In my last blog I wrote about my long way towards meditation. As you know now, it took me a few years and uncounted experiences before I discovered my personal approach to meditation practise. I figured out on my own what the inner and outer climate is that I need to experience stillness.
And yes, it is a movement-related approach to meditation that interests me which, at first sight, sounds like a contradiction in terms. But it is not. Outer movement does not exclude inner stillness. Just think of whirling sufi dancers or people practising Tai Chi. And more over: Even your breath is related to movement. The truth is: It's much easier for an overstressed body to calm down by movement, breath and conscious action. And then, by and by, silence has the chance to 'slide in'.
“ ‘Without a happy body, no meditation,’ I tell my clients. I'm convinced, that there is no genuine experience of meditation without a balanced Soma.”
To get in touch with that “active” approach ...
I invite you to read the first three Q&A from my book “Meditation: Body Bliss & Inner Glow”. One of the handpicked awareness exercises will give you an instant experience:
Excerpt from the book:
Chapter 1: Start-Up Time
This is a question that I have been asked the most. I am especially reminded of Isabell, a client of mine, who wanted to book a series of Meditation Sessions. She wrote in an email:
“I’m asking myself what it can bring to me. Actually, I’m ok. But of course, I have everything that everyone else has … a stressful job, the demand of time, always a lot to do, trouble with my boyfriend, who wants to get married, and I don’t. And I never have enough money. I would like to have this be different, of course. I’ve heard that meditation can help with various situations.”
Isabell points out here the core question: What can meditation do? And what, concretely, can it bring?
For me, meditation changes everything, in so far as when it deals with the inner-world. Consequently, it can also change everything as soon as the state of the inner-world affects the perception of the outer-world. But, so as not to be misunderstood, meditation is not a problem-solver, nor a universal remedy for every little scratch, nor is it psychotherapy or a question-and-answer game for what moves the modern man. Meditation as a technique is a way in which you can explore yourself so completely and deeply that even the centre of your organism can be experienced. And making this connection changes a lot, if not even everything.
"How to begin?"
Become clear with what you need and what attracts you. From this basis, choose the right technique. There are many meditation techniques: an array of traditional series and many more techniques that were created in the meantime by people who meditate and those who teach meditation. It is not always easy to find your way in this information jungle, but through practice and trial, you will discover your preferences. Every meditator, whether beginner or intermediate, should test the practice, so that it is coherent with his own current situation. What deeply moves one on the inside, what "clicks" and resonates with his individual neuromuscular system is what shows the way. The clearer and easier your experience is, the better.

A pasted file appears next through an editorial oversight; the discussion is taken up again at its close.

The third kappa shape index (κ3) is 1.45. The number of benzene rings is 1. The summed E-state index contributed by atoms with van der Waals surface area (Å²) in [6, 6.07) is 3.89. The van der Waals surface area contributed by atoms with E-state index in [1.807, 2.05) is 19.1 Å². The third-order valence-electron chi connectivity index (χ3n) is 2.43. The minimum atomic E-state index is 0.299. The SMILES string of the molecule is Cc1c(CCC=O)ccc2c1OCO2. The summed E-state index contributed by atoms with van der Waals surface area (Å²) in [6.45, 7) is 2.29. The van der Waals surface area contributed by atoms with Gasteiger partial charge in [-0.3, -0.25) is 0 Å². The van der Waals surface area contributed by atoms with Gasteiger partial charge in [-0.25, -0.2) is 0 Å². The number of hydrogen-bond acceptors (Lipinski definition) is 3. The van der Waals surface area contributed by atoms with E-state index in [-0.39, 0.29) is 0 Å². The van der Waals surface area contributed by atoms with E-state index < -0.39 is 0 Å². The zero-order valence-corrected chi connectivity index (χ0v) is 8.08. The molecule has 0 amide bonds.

Here is a short breath awareness exercise to begin:
Breath Awareness Exercise: "Feel your Navel Breathe“
Breath Awareness Exercise: "Feel your Navel Breathe“
1. Sit or lie comfortably. Close your eyes, and direct your complete attention to your navel.
2. Feel your navel breathe. That means be aware how your navel goes up and down while breathing. In case you do not feel movement in your navel, take one hand and place it on your belly. Keep your attention there for approximately 10 breaths. In case your mind wanders, bring it gently back and keep going, paying attention to your navel.
If you like this practice, you can use it as often as you wish. Mornings after waking up, evenings before going to bed, when you sit outside, or wait somewhere, take a moment to turn your focus inward and relax. When your mind is overloaded with thoughts and you only get yourself into loopholes, this attention-sequence can be a fast and simple way out. If that sounds like a fit for you, start now!
"If I want to reduce my stress, what is most effective? I have almost no free time and not much room in-between things.”
There are some short-term tools that don’t need much time, and in addition, some that can be used while you are active. Generally, I would argue for techniques that are body-orientated, so that the orientation inside the body, or actually, your sensory-motor perception, is easier. But at the end of the day, personal preference is what counts.
A good start is to pay attention to the breath in relation to movement. Practice with the movement of the navel, or to the sternum or the ribs in order to shift your focus to the inside. When you take your breath as a measure, you will be automatically more aware of what is going on inside of you. Awareness in relation to the breath cannot be limited; it will eventually spread to the whole body bit-by-bit. Awareness is always spreading.
But never put yourself under pressure. Invite yourself rather than creating pressure. Also, bring more awareness in the middle of what you are doing. This intention precisely paves the way for the basic understanding of meditation. And that has nothing to do with dedicating more time.
To get a practical experience ...
You are welcome to join my workshop in London on the 21st of February 2016
Each participant will receive a signed copy of the book. To read more, please check the calendar
Enjoy reading and exploring and have a great time!